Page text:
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PhD defence Gabriel Heringer Negreira

Investigating aneuploidy and mosaicism as a mechanism for survival and adaptation of Leishmania

Campus Rochus, Aula Janssens & Garden, ITM, Sint_Rochusstraat 43, 2000 Antwerpen

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  • Prof. dr. Jean-Claude Dujardin (ITM/University of Antwerp)

  • Dr. Malgorzata Domagalska (ITM)


Leishmania is a genus of protozoan parasites causing leishmaniasis, a neglected tropical disease with a wide range of clinical manifestations ranging from self-healing but stigmatizing skin lesions to a visceral syndrome, fatal if untreated. Few drugs are available for treatment and the emergence of drug resistance poses a threat to current elimination efforts. Leishmania has a plastic genome characterized by rapid and dynamic modulation of chromosomes copy number (aneuploidy), which leads to different karyotypes co-existing even among sister parasites in clonal populations (mosaic aneuploidy). It is hypothesized that Leishmania exploits aneuploidy and its mosaicism as a strategy for early adaptation to environmental stresses, in particular to drug pressure. In this thesis we aimed to investigate the extent and dynamics of mosaic aneuploidy during adaptation to standard in vitro conditions as well as to drug pressure.

We first applied a high throughput single-cell genome sequencing (SCGS) technology to investigate the extent of mosaic aneuploidy in two distinct clonal Leishmania donovani populations, in standard in vitro culture. We revealed for the first time the complete karyotype of thousands of individual Leishmania parasites, identifying hundreds of karyotypes co-existing in each population. We observed that drastic changes in karyotypes quickly emerge in a population stemming from an almost euploid cell, with mosaic aneuploidy further increasing by moderate and gradual karyotypic alterations. We also found that all chromosomes are prone to somy changes, but only some polysomies can achieve high frequencies in the population, suggesting that selection dictates which karyotypes emerge and propagate.

In a second set of experiments, we investigated the dynamics of mosaic aneuploidy during adaptation to high drug pressure (SbIII and miltefosine) in vitro. In the case of SbIII, we consistently observed drastic changes in aneuploidy emerging in a short period of ~3 weeks and affecting multiple chromosomes, with the reproducible dosage increase of a subset of chromosomes including chromosome 23, which bears the MRPA gene, a known driver of SbIII tolerance. By combining SCGS with lineage tracing using cellular barcodes and longitudinal genome characterization, we revealed that early aneuploidy changes generated under SbIII pressure result from the polyclonal selection of pre-existing karyotypes, complemented by rapid de novo alterations in chromosome copy number which culminates in similar aneuploidy modifications, pointing to a process of convergent evolution. In the case of miltefosine, early parasite adaptation was associated with independent pre-existing point mutations in a miltefosine transporter gene and aneuploidy changes only emerged later, upon exposure to increased concentration of the drug. Different mutants of the miltefosine transporter gene were identified, also pointing out the polyclonal origin of miltefosine resistance.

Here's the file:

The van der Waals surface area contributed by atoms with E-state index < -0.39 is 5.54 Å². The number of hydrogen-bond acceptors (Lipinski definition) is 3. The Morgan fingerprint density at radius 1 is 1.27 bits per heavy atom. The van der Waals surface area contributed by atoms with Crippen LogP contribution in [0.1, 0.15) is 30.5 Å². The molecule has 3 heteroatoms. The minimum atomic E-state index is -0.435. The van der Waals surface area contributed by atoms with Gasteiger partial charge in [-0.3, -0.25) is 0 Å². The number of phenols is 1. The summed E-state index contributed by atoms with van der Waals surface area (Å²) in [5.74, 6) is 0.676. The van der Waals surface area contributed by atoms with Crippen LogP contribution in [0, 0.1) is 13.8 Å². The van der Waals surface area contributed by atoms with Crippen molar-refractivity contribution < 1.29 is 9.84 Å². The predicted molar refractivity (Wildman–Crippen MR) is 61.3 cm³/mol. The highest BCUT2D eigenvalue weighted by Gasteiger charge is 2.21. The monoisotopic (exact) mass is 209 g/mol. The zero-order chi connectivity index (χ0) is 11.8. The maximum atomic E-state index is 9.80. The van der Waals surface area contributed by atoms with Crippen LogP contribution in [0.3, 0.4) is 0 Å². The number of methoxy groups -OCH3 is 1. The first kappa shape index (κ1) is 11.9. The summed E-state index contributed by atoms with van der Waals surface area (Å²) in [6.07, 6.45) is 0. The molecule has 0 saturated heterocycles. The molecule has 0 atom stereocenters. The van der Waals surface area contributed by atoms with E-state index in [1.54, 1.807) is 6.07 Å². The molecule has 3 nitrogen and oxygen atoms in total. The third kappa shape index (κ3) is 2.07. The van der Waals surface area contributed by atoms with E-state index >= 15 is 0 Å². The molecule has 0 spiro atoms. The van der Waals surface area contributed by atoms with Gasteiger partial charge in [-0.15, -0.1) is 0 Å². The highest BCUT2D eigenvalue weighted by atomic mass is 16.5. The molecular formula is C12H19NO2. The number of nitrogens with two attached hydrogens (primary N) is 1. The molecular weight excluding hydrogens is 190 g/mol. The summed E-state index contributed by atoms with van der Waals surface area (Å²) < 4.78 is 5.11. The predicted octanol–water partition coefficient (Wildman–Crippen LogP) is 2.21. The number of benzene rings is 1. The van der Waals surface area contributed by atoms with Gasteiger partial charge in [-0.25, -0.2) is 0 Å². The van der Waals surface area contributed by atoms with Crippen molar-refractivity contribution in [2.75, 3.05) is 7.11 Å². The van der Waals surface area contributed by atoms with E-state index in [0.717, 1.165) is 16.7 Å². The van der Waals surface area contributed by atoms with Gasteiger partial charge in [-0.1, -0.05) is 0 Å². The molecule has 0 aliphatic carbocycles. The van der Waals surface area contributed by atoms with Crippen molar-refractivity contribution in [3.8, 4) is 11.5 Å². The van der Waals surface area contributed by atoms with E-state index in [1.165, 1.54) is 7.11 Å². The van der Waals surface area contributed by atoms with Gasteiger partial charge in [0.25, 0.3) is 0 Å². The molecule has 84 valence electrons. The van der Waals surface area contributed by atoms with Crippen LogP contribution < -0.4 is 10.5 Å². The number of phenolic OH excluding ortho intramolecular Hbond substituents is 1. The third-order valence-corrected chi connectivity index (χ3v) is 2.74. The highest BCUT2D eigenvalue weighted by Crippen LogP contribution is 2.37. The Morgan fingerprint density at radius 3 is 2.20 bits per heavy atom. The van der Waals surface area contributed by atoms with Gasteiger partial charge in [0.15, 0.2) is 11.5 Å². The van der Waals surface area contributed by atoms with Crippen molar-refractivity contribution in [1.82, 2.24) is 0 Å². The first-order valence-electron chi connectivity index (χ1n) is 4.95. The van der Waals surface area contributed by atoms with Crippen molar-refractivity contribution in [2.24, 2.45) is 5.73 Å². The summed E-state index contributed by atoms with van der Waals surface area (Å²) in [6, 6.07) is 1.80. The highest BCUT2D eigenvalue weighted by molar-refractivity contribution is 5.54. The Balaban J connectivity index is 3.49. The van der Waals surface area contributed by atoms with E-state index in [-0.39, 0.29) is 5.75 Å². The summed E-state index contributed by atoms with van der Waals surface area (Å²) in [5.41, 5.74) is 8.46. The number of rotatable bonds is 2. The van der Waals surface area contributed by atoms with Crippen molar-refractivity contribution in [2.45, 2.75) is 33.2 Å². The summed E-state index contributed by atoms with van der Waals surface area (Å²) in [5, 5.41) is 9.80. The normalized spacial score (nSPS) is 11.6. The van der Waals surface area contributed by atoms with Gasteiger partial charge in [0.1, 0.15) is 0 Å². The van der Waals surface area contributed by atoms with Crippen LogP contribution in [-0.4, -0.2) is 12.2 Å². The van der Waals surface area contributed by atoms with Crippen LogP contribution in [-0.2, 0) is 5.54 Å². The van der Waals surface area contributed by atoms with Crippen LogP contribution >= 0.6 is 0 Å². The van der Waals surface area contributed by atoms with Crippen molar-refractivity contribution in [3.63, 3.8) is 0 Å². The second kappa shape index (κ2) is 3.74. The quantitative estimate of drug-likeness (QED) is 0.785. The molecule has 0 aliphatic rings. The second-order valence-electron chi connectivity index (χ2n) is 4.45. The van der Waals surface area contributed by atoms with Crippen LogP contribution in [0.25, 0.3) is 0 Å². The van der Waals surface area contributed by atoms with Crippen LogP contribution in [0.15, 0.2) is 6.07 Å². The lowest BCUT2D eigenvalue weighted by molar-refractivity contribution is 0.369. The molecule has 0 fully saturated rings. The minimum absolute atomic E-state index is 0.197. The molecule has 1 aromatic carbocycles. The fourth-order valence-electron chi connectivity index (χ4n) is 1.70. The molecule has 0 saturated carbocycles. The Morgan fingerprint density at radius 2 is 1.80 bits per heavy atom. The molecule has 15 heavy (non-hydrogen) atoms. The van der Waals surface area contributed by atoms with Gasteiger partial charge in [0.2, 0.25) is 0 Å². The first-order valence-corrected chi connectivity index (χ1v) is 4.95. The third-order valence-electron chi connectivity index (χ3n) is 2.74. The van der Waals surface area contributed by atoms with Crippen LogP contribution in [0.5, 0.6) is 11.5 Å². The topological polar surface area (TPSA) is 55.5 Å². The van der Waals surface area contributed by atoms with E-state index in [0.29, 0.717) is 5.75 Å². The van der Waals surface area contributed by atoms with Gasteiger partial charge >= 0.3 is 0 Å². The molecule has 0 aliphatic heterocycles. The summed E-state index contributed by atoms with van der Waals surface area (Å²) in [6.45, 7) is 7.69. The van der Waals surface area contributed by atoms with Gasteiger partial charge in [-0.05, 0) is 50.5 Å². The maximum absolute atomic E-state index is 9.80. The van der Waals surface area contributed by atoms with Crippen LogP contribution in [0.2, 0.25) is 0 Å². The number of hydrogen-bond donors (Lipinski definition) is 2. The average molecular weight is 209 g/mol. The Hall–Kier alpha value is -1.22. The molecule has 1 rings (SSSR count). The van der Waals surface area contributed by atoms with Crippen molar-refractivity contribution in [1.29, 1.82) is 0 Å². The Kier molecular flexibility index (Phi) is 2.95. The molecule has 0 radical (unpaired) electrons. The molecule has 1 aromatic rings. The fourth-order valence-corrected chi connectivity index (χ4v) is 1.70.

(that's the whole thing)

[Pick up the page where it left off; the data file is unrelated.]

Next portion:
In summary, the present thesis demonstrates that polyclonality and genome plasticity are hallmarks of Leishmania adaptation, with the scenario of aneuploidy dynamics being dependent on the nature and strength of the environmental stress as well as on the existence of other pre-adaptive mechanisms.


  • Defence: 4 - 6 pm CEST

  • Reception: 6 - 8 pm CEST

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